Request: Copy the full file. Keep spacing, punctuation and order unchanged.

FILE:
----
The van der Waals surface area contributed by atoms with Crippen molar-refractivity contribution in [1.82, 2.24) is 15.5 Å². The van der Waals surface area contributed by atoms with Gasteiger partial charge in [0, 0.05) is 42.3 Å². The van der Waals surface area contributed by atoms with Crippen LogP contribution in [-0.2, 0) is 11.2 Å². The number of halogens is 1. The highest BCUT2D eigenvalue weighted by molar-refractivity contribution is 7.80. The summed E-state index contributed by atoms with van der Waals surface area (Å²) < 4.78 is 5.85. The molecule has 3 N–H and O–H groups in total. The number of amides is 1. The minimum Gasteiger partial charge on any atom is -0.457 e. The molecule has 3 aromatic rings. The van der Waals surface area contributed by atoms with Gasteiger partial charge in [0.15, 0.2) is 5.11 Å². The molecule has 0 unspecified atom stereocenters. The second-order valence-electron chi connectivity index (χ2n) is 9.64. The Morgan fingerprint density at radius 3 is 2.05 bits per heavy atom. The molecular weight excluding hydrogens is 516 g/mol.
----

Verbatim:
The van der Waals surface area contributed by atoms with Crippen molar-refractivity contribution in [1.82, 2.24) is 15.5 Å². The van der Waals surface area contributed by atoms with Gasteiger partial charge in [0, 0.05) is 42.3 Å². The van der Waals surface area contributed by atoms with Crippen LogP contribution in [-0.2, 0) is 11.2 Å². The number of halogens is 1. The highest BCUT2D eigenvalue weighted by molar-refractivity contribution is 7.80. The summed E-state index contributed by atoms with van der Waals surface area (Å²) < 4.78 is 5.85. The molecule has 3 N–H and O–H groups in total. The number of amides is 1. The minimum Gasteiger partial charge on any atom is -0.457 e. The molecule has 3 aromatic rings. The van der Waals surface area contributed by atoms with Gasteiger partial charge in [0.15, 0.2) is 5.11 Å². The molecule has 0 unspecified atom stereocenters. The second-order valence-electron chi connectivity index (χ2n) is 9.64. The Morgan fingerprint density at radius 3 is 2.05 bits per heavy atom. The molecular weight excluding hydrogens is 516 g/mol.